I went to art university straight out of high school then dropped out 3 years later. I was a nightclub event producer/promoter, then I went to beauty school and was a freelance hairstylist, then finally had a bit of a life crisis and realized how unsatisfied I was. Chance led me to do a photo shoot for a friend and I realized that the most present I ever feel is when I’m doing photography and that that is the path for me. That was 2 years ago and I’ve been going full speed ahead down that path since then.
What kind of patterns, routines or rituals do you have to keep the creative juices flowing?
Running is the best! It’s meditative and empowering. A lot of ideas break through in clarity when I run.
Do you think your ethnicity, gender, and/or personal preferences drove you towards becoming an artist?
Obviously my personal preferences. I don’t see my ethnicity or gender as factors though.
What is your opinion of the art world as it is right now? is there anything you'd like to change?
It’s still controlled by European white men but I do see a change taking place to a larger representation of women and PoC which is fantastic.
How do you think the internet aids/complements the art world? And how do you think it deteriorates it?
The internet gives a voice to those who have been silent. The art world has moved very slowly and the internet speeds everything up and I believe gives rise to the opportunity for shifts in power.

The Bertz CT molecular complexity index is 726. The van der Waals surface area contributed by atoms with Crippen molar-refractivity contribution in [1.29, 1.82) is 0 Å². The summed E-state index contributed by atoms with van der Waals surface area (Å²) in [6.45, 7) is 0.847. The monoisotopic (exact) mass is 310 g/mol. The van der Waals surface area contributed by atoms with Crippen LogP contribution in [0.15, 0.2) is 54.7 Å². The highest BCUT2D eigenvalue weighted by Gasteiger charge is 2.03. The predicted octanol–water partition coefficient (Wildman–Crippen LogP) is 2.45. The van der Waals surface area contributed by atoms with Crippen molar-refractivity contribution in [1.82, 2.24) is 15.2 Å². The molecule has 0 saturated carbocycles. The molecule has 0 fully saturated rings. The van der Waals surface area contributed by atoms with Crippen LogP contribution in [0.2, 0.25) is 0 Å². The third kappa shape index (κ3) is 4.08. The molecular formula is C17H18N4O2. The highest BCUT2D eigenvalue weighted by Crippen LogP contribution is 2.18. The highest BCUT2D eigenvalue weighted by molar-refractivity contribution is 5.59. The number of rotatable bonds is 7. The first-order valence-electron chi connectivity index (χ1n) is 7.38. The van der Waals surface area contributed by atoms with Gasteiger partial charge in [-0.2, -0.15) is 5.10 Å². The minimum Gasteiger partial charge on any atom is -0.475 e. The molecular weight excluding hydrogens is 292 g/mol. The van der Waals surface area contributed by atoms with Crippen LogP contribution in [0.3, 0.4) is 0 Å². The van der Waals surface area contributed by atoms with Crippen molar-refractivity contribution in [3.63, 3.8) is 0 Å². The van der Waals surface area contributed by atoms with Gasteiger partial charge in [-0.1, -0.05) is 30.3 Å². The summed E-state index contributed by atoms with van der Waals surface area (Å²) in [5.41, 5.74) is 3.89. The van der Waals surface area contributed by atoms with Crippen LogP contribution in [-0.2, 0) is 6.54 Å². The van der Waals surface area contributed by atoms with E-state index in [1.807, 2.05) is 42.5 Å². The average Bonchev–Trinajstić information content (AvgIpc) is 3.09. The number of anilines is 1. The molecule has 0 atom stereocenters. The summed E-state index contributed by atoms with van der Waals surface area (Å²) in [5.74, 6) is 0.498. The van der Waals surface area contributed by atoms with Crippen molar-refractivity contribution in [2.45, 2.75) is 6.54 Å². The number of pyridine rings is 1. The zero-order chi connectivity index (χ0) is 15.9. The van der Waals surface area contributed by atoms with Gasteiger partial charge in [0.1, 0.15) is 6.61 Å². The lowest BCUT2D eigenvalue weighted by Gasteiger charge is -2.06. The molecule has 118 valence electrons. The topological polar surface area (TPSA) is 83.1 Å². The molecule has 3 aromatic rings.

What draws you towards your particular art medium?
Working with people is critical for me personally and having immediacy of interaction. The process of the shoot itself is a big part of why I do what I do. I love it!
How have you developed your own unique style?
By being very deliberate in the structure of it, tbh. I spent a lot of time thinking, researching, testing, and mostly writing before I started ICONS, my series of 100 character portraits. I knew I would be most successful if I crafted a consistent style that I’d be happy to stick with.
“I’m expressing what feels real to me and working through my own ideas on identity and my own inner tensions”
What is the main obstacles you have had to overcome as an artist?
My own ideas of limited self worth/value as a person and an artist.
Anything else you’d like to add?
My series of 100 character portraits, ICONS, will debut in a solo show at Superchief Gallery in Downtown Los Angeles in February, 2017. ICONS will then be shown at Screaming Sky Gallery in Portland in April, 2017. An ICONS book will also be released in February.